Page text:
1906 Journal of the American Medical Association (JAMA)  
as these drugs are very frequently administered as stimulants, the objection should be borne in mind. We presume that the objection which Dr. Hemenway has to nitroglycerin is that it is not a direct cardiac stimulant ; at any rate this is not its chief action, but acts by dilating the capillaries and relieving the strain on an overworked heart. It also lowers the blood pressure considerably, and, as a lowered blood pressure is characteristic of acetanilid poisoning, it is, therefore,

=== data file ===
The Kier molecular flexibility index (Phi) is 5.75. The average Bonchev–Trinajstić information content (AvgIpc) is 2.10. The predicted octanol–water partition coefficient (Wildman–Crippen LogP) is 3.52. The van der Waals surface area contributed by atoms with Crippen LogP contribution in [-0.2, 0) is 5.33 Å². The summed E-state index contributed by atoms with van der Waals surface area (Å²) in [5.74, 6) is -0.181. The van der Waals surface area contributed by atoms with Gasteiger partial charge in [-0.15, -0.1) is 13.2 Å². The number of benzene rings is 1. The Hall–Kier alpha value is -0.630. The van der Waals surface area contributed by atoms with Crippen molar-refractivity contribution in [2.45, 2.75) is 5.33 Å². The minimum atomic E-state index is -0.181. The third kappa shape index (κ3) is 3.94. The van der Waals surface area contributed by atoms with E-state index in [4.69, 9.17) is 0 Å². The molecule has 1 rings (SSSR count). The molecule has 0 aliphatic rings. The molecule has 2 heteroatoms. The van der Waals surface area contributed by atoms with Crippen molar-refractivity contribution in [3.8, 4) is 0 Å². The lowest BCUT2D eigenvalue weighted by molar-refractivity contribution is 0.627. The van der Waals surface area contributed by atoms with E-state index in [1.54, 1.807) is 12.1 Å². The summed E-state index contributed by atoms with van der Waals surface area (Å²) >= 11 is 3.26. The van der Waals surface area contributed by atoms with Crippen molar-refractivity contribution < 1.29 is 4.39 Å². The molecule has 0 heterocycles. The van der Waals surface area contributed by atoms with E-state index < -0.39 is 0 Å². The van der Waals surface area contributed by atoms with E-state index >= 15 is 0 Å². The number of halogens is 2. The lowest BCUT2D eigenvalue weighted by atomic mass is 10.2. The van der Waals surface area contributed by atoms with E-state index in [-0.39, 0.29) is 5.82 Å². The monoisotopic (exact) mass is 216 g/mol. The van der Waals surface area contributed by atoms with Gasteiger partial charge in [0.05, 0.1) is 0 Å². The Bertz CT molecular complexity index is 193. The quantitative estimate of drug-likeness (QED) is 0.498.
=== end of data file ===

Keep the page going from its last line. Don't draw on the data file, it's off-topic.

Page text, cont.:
more » ... erefore, contraindicated. Alcohol is contraindicated, though to a less extent, for the same reason, and also on the general principle that it is unwise in case of poisoning to administer any substance which has marked solvent power over the toxic substance. The use of oxygen, and especially the bloodletting and injection of normal salt solution, are the most reliable means for combating acute acetanilid poisoning which are known as present.
doi:10.1001/jama.1906.25210260029002b fatcat:pli4vqsgejelpohawbxq6sszu4